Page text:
The Structural Origins of Territorial Stigma: Water and Racial Politics in Metropolitan Detroit, 1950s–2010s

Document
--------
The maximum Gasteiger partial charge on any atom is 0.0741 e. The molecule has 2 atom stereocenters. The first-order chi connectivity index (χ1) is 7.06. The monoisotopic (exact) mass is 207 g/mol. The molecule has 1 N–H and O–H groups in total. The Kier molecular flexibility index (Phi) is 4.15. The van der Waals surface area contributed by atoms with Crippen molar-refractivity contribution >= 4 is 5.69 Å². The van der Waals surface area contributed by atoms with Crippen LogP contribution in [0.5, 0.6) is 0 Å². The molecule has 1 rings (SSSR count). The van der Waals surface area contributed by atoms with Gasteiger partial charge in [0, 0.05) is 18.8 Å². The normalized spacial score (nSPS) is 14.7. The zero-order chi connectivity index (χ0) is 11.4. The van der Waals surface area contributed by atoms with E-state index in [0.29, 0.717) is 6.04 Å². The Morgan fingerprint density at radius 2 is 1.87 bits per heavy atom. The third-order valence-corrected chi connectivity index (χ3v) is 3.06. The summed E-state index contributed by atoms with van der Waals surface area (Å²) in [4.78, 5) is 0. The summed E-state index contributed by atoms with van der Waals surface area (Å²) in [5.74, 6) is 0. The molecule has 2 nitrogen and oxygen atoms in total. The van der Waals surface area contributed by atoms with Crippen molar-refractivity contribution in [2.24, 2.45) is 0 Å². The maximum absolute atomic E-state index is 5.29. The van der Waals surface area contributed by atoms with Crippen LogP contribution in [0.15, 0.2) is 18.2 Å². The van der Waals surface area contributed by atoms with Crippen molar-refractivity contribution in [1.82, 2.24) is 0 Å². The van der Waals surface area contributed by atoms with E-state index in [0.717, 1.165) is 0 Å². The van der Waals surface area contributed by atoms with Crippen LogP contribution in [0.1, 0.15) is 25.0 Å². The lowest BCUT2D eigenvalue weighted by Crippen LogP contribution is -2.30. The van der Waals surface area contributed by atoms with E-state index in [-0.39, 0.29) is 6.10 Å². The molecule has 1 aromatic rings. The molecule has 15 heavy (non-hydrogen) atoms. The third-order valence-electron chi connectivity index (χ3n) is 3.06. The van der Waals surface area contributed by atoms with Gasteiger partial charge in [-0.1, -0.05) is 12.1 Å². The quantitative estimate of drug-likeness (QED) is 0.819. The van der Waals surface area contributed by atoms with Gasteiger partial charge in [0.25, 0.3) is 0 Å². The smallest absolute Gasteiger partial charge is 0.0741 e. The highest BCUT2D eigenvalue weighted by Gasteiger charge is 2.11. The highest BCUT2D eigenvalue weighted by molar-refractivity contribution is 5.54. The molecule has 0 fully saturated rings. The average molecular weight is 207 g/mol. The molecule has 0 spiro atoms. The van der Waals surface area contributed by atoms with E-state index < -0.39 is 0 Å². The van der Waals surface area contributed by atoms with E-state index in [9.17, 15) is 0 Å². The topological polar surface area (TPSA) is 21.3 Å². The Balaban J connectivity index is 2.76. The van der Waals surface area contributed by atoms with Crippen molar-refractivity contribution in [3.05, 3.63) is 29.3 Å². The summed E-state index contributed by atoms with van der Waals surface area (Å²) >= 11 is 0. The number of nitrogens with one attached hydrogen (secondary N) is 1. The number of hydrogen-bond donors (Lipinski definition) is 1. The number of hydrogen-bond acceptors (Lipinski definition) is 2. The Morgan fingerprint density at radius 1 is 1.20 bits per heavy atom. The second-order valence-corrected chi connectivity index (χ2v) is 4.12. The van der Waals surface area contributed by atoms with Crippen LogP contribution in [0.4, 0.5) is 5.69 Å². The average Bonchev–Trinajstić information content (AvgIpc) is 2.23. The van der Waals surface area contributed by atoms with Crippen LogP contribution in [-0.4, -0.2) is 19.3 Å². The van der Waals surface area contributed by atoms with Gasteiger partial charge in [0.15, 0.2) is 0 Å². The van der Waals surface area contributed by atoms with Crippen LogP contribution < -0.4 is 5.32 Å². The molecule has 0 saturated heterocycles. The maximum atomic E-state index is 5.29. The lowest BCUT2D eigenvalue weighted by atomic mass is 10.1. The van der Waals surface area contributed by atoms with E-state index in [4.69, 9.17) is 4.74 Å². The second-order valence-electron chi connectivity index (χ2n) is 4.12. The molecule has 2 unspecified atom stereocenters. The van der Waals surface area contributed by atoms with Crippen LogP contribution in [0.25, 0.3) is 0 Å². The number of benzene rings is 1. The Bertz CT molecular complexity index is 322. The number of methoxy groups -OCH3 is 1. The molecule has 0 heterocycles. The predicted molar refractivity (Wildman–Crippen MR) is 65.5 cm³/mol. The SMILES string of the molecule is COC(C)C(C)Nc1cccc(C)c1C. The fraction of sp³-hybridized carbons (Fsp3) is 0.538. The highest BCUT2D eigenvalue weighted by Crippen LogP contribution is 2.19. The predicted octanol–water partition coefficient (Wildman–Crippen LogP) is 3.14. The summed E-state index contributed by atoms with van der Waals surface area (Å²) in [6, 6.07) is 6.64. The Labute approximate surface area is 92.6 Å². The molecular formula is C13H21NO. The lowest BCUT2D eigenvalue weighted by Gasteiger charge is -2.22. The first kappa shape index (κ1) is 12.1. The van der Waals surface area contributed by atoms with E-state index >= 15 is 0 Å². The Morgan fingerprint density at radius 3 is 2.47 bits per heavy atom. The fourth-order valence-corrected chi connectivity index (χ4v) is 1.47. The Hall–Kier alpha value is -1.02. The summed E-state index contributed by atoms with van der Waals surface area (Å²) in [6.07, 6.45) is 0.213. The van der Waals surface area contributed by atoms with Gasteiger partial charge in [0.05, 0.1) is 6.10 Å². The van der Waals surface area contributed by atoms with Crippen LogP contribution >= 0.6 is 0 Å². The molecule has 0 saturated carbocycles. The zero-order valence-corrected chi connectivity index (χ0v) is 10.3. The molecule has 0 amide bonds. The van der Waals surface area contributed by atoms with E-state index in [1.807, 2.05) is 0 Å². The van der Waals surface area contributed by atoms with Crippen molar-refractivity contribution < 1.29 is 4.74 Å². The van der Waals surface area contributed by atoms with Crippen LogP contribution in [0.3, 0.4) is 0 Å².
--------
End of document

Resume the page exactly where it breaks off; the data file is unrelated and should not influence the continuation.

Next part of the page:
This article develops the concept of territorial stigma by analyzing how it can be cultivated at the level of political institutions across administrative divides. I consider the case of Detroit’s regional water department, which until 2016 was owned and operated by the city and served over 120 suburban regional municipalities. I start by examining the cooperative city–suburban water system expansion in the 1950s and then analyze the rise of Detroit’s first black-led administration in 1974, after which the water authority became a key regional institution that provided an opportunity for white suburban leaders to organize against the city. I find that suburban leaders advanced their immediate goal of mitigating rate hikes by declaring the city to be greedy and inept, instead of acknowledging structural conditions that increased operational costs. This had the effect of reproducing racialized stereotypes at the political level, which had enduring effects. The argument builds on the existing literature on territorial stigma by (1) identifying state institutions as sites for the propagation of stigma and (2) considering stigmatized places in relation to their non-stigmatized neighbors. The analysis integrates material-structural and culturalsymbolic factors in order to understand the perpetuation of regional urban inequalities.

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